The overall success of the small to mid-sized business (SMB) market remains pivotal to the full economic recovery.
Since November 2009, the Data Services Division of Capital Access Network Inc. has released a quarterly Small Business Credit Sales (SBCS) Report that highlights credit and signature debit card sales trends within the SMB market.
The report looks at the SMB landscape, excluding data from large retailers, to provide a snapshot of the trends impacting Main Street rather than Wall Street.
The Q2 2011 SBCS Report indicates the nation’s women-owned small businesses are experienced less of a year-over-year decline during the recession than men-owned small businesses.
Capital Access Network’s examination of thousands of small businesses show that Main Street businesses lost 3.4% of their card sales in Q2 2011, compared to the year-ago period, but that women-owned small businesses saw a decline of only 1.5% (compared to men-owned businesses which saw a 3.6% drop).
This is the first time the report examined year-ove-year card sales broken down by the gender of the business owner.
The Q2 2011 report also indicates that consumers appear to be spending more on their cards, but not at Main Street businesses. The data indicate that Main Street businesses began to lose share of the available consumer credit card float nationwide, reversing the trend of the last several quarters.
According to the Federal Reserve’s October 2011 consumer credit report, revolving consumer debt rose 1.5% in Q2 2011. Main Street card sales in April fell 5.3% and then again 1.5% in May. Many card processors and issuers have recently reported increased consumer credit card usage figures.
Capital Access Network developed the quarterly SBCS Report to analyze the economic health of small businesses. According to the company, the report tracks and benchmarks small business card sales.
A summary of key findings of the Q2 report:
1. “Main Street” businesses saw their same store credit and signature debit card sales decline 3.4% in Q2 2011 from their Q2 2010 levels. The decline reflects the second straight quarter of accelerating declines for Main Street restaurants, retailers and service providers. In Q1 2011, their card sales dropped 3.1%.
2. Main Street restaurants are faring better. For the third consecutive quarter, card sales at restaurants increased, although by a small amount. Restaurants saw card sales rise 0.1% in Q2 2011. In comparison, retail and service providers reported a 6.0% decline in Q2 2011.This marks the 17th consecutive quarter of decline for Main Street retail and service providers dating back to Q1 2007.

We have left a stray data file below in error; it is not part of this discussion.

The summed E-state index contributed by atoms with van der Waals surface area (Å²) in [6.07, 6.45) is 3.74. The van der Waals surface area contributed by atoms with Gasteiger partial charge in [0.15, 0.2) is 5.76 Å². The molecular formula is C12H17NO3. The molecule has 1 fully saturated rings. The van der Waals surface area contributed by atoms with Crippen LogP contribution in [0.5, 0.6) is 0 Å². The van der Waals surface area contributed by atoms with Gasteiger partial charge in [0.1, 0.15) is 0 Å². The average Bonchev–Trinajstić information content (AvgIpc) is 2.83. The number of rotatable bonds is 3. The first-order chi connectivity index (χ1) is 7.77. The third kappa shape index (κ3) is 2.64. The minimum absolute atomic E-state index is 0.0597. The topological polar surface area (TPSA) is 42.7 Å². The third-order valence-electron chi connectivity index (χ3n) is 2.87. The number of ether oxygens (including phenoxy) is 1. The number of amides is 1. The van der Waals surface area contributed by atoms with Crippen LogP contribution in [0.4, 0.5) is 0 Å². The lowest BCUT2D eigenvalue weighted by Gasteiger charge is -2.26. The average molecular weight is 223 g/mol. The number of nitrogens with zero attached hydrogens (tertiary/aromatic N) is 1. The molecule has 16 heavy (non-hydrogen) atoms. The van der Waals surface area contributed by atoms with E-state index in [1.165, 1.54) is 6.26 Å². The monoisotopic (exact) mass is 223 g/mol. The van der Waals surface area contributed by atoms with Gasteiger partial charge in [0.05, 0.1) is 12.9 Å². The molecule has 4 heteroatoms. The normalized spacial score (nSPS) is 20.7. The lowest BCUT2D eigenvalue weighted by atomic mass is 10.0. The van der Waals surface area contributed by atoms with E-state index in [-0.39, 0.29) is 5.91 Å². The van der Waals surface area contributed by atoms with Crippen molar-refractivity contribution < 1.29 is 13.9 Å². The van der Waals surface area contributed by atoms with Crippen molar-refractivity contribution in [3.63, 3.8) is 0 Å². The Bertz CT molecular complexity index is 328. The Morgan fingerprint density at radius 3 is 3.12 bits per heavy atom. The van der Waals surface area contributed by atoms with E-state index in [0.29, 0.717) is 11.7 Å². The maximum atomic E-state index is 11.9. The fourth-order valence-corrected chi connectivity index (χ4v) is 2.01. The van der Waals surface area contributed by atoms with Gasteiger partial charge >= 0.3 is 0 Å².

Consumers are choosing less expensive restaurants in which to use their cards. “Fine Dining” establishments experienced a 4.4% decline in card sales in Q2 2011, while those with an average ticket size of less than $25 reported a 2.8% increase. Moderately priced restaurants reported essentially no changes in Q2 2011 (average ticket sizes between $25 to $50 decreased 0.5%, and those with average tickets between $50 and $100 were flat.)
3. In Q2 2011, three out of four MSA* categories continued to show declines in same store credit sales, and the fourth was essentially flat. Card sales increased marginally (0.1%) in MSAs with populations between 100,000 and 249,999, the first positive report for that category since Q2 2008.
Consumers in the nation’s urban areas (MSA population of 250,000 to 999,999 and 1+ million) are slowing their card purchases more rapidly than other categories, with a decline of 4.2% and 3.7% respectively. The 1+ million MSA has experienced the longest period of declining year-over-year card sales –15 consecutive quarters dating back to Q3 2007.
4. Women-owned businesses are faring better in card sales when compared to their male-owned counterparts. While overall, Main Street businesses lost 3.4% of their card sales in Q2 2011 compared to Q2 2010, women-owned businesses saw an only 1.5% decline. For the same period, male-owned businesses dropped 3.6% in card sales.
Glenn Goldman is CEO at Capital Access Network.